I recently learned about concerns regarding the Subway Diversion Program implemented in NYC. This is the idea that NYPD officers can assist street outreach teams in ensuring that homeless people sleeping out in the subway train stations can be diverted to shelter.
Coalition for the Homeless reports that this implementation has resulted in coercion and criminalization of homeless people. They received a letter from anonymous NYPD officer(s) tasked with being part of this program. In the letter it’s written that NYPD officers are tasked to reach a quota of how many street homeless people in the subway stations that they “diverted.” This is reported to mean that police officers intimidate homeless people to go to shelter or receive summons and fines that can ultimately result in their incarceration.
There aren’t enough viable shelters and housing for these people and this initiative is unwittingly punishing the people who have their reasons not to access shelter services. The right to shelter in NYC was originally meant to give everyone in the city the opportunity to have a roof over their head to sleep in when they couldn’t afford to. It was not meant to criminalize and coerce homeless people in this brutal and cruel manner.
This is what happens with data-driven policies when we are measuring the wrong type of data. The quota that NYPD is pressured to fulfill comes from the fact that the city is trying to measure how many street homeless people in the subway stations were “diverted” to shelter, and stressing this measurement as a measure of success and progress. NYPD of course would do whatever it takes to reach high numbers for this and meet their quota. It’s a numbers game. The process looks data-driven and evidence-based but the end result is cruelty and injustice disguised as charitable non-profit work.
We are measuring the wrong things here.
This is true in my work as well. As a social worker in a family shelter, I and my coworkers have strong pressure to report out the numbers of how many biopsychosocial assessments we completed and how many successful referrals we made to clients in a month. Trying to keep these numbers up keeps us busy. But I disagree that this is an effective use of our time and of our talents.
For one, for many families that don’t present clinical needs, the assessments don’t get used. They are simply another way to track data about clients. Many families do not need referrals if they are already connected to ongoing services. This ends up downplaying and dismissing the actual social work that gets done with families that do not need referrals.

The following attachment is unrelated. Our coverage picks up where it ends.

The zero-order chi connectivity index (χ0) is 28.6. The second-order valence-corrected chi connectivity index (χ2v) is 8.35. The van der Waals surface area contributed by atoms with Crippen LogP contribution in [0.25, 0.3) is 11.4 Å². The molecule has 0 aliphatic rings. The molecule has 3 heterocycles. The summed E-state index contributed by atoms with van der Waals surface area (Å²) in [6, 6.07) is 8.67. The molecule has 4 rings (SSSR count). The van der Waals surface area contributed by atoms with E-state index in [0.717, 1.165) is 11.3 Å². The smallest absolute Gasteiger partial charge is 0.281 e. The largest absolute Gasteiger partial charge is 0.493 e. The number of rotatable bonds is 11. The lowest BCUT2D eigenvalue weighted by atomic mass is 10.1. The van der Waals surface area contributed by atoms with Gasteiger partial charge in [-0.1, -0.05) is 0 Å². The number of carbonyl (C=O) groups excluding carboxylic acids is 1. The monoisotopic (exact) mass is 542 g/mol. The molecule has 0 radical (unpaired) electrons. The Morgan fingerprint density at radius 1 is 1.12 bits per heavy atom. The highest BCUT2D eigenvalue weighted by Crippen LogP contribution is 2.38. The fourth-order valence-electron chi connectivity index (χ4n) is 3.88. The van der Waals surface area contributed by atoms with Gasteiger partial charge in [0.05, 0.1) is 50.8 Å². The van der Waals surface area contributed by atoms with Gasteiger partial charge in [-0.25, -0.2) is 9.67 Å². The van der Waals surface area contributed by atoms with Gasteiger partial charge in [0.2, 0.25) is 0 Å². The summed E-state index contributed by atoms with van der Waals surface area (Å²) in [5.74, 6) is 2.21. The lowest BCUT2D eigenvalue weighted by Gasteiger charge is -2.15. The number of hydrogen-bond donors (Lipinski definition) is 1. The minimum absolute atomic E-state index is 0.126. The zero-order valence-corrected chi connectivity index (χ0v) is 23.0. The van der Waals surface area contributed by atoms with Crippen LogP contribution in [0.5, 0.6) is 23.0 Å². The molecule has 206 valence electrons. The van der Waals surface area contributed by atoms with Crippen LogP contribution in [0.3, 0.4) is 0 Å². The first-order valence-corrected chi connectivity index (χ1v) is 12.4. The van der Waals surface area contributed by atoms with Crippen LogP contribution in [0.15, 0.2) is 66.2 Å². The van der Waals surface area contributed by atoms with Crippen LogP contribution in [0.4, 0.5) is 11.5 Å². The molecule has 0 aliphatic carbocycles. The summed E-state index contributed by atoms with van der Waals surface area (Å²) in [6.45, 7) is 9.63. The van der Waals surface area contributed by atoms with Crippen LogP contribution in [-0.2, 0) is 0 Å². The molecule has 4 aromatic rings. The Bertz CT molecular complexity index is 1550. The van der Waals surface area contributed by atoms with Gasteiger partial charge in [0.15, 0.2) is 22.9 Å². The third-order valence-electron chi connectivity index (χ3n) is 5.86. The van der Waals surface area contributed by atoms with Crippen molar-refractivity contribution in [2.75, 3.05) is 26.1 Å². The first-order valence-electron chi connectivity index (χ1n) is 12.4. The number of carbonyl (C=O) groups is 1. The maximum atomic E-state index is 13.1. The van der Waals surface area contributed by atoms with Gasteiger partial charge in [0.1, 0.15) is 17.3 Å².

We are measuring the wrong things. The end result is a disservice, even far as injustice to the people we are paid to assist and support.
In the example of my job, I would suggest that the better thing to measure would be things such as:
Were we able to understant why and how this family became homeless? What is the quality of our understanding? How many are we confident that we understand very well?
Were we able to identify concrete goals and needs for the family so that the family would be equipped not only to exit their homeless situation but now be resilient enough to not have to return to shelter? How many families can we say we were able to follow up regulalry to support them in acheiving their goals?
What were some unique ways that social workers in shelters provided support to shelter staff and clients that greatly benefitted everyone involved?
Granted, some of this is qualitative data and thus, harder to collect data about. This kind of data could be more challenging to present than simple numbers. But the numbers by themselves right now don’t really mean much.
I have observed many social workers wonder out loud something along the lines of, “why do they need these numbers?” Maybe this is a leadership issue that why these numbers are important is not made clear to us.
More likely in my opinion is that these numbers don’t accurately represent what social workers’ contribution to the shelters really is. By being pressured to keep these numbers high it also encourages social work staff to focus on the busy paperwork, not on the actual supportive social work engagement with families.
I think these intiatives originated out of a compassionate intent. Getting NYPD be involved and be an ally of street outreach teams may not necessarily a bad policy idea. What is a bad idea is to track progress and success by how many diversion attempts were made. What is a bad idea is that NYPD – which already is relied upon for so many other things beyond their law enforcement roles – is being so relied upon so much for street homeless outreach work. Implemented this way, what may have come out from a compassionate intent resulted in coercion and cruelty for the most vulnerable people in our society.
In regards to being a social worker in a family shelter, don’t get me wrong; I’m still grateful for and so glad about the Thrive NYC initiative to place social workers in family shelters. Even if I don’t agree with what’s being measured everyday I find opportunities to assist and support families experiencing homelessness and related unfortunate circumstances including disabling conditions and domestic vioence.
Social workers in shelters bring unique perspectives that had been overlooked for so long in the past. If asked, I can report out way more than how many assessment I wrote this month, or how many referrals I made. I want to be able to make the case that we accomplish much more than those numbers. Even when we’re falling short I can certainly make the case that the potential for extremely needed and beneficial work is within this iniative. It’s hard to make this case if we’re measuring the wrong things.